Derek says it tastes okay, but the tofu doesn’t do much for him. He’d prefer just the onions and potatoes and a tasty sauce. He also thought it was too oily. He wasn’t as fond of the red pepper sauce as I was, preferring to eat the potatoes with a Peruvian yellow pepper paste, or a Thai green curry paste.

Rating: B
Derek: C

Update March 7, 2010:  I made this recipe again because I wanted to use up some potatoes.  I used about 9-10 ounces of white onion and 1 lbs 7 ounces of potatoes.  They were the red-colored bag, I think, kind of like Yukon Golds.  I sauteed the potatoes and onions with 2 Tbs. of olive oil and 1/2 tsp. of kosher salt.  For the tofu mixture I used medium cotton tofu (not silken) and added 2 medium eggs to the mixture as well.  The mixture tasted a bit bland to me, even though I had added quite a bit of saffron.  (I suspect my saffron isn’t very high quality.)  So I added some chipotle powder, some paprika, quite a bit of Cholula pepper sauce, and other seasonings.  It was a little spicy.

The tortilla looked quite nice when it emerged from the oven.  The top was puffy and nicely browned, and the pieces came out of the pan in one piece when I cut it.  Once on the plate, the potato slices slid apart, but that didn’t bother me.  The potato/onion mixture was definitely less greasy than last time.  I think 2 Tbs. of oil is perfect. The tofu/egg mixture was surprisingly bland, even after I added all those spices.  I think maybe I should have added more salt (closer to the 1 tsp. the original recipe calls for).  Also, I think the addition of the egg whites makes it a little dry and fluffy, rather than rich and creamy.  Derek, as before, didn’t care much for the recipe.  He rated it a C+.  He did eat it for leftovers once, but not with much enthusiasm.  Derek liked it better with ketchup but I thought the ketchup overpowered the flavors.  I enjoyed this recipe as leftovers twice.  It’s simple but satisfying. Rating: B  Still, I’d like to get more flavor into the recipe.  Once I do, I think it would make a lovely dish to serve for company.  Maybe adding Peruvian yellow pepper paste to the potatoes would help?  Other ideas?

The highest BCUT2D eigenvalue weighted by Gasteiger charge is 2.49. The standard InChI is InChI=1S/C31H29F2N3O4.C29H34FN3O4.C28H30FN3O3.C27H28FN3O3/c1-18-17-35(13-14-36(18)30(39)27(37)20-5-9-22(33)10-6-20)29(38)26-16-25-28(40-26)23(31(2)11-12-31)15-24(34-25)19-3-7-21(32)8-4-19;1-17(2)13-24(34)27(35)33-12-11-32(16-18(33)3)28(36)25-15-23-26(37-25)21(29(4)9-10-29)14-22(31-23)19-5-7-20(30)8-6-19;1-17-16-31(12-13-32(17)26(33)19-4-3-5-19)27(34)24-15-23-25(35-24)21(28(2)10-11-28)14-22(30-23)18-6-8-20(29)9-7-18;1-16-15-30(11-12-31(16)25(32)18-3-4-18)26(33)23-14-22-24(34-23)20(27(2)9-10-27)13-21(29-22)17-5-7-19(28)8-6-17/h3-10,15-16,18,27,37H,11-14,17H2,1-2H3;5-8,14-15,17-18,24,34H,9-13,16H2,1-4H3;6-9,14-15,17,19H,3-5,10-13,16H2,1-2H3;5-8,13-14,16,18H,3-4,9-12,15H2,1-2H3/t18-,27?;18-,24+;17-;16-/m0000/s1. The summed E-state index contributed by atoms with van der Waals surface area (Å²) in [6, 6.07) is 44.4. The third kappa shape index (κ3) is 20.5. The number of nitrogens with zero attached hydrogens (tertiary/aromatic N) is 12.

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Roasted golden beets and brussels sprouts with thyme

September 30, 2007 at 7:12 pm (C (2 stars, okay, edible), Cruciferous rich, Vegetable dishes, Website / blog)

A friend sent me a link to this recipe for roasted golden beets and brussels sprouts with thyme, and since I found both golden beets and sprouts in the market today I decided to give it a try.

My beets were medium sized, maybe about 2 inches in diameter on average. I sprinkled salt on them and wrapped them individually in aluminum foil, then baked at 425 for an hour and a half. I checked them at that point and felt that they still weren’t done, so upped the heat to 500 and baked for another half hour. I was surprised to see that even after two hours they were still a little firmer than I would have liked, although the peels came off easily. I couldn’t taste the salt at all, so I think that was a useless step.

I followed the recipe exactly, except that I couldn’t find the shallots I was sure I had bought, so I had to use an onion instead. After tasting the dish, I was a disappointed. I found the dish too greasy, and I couldn’t taste the thyme much at all (even after a threw in a bit extra). It wasn’t bad, I mean basically it’s beets and sprouts so if your veggies are tasty this will be tasty, but I don’t think I’d make it again. If I was to make the recipe again I’d increase the vegetable amounts because I had plenty of room in my pan, and this only makes enough for about three people.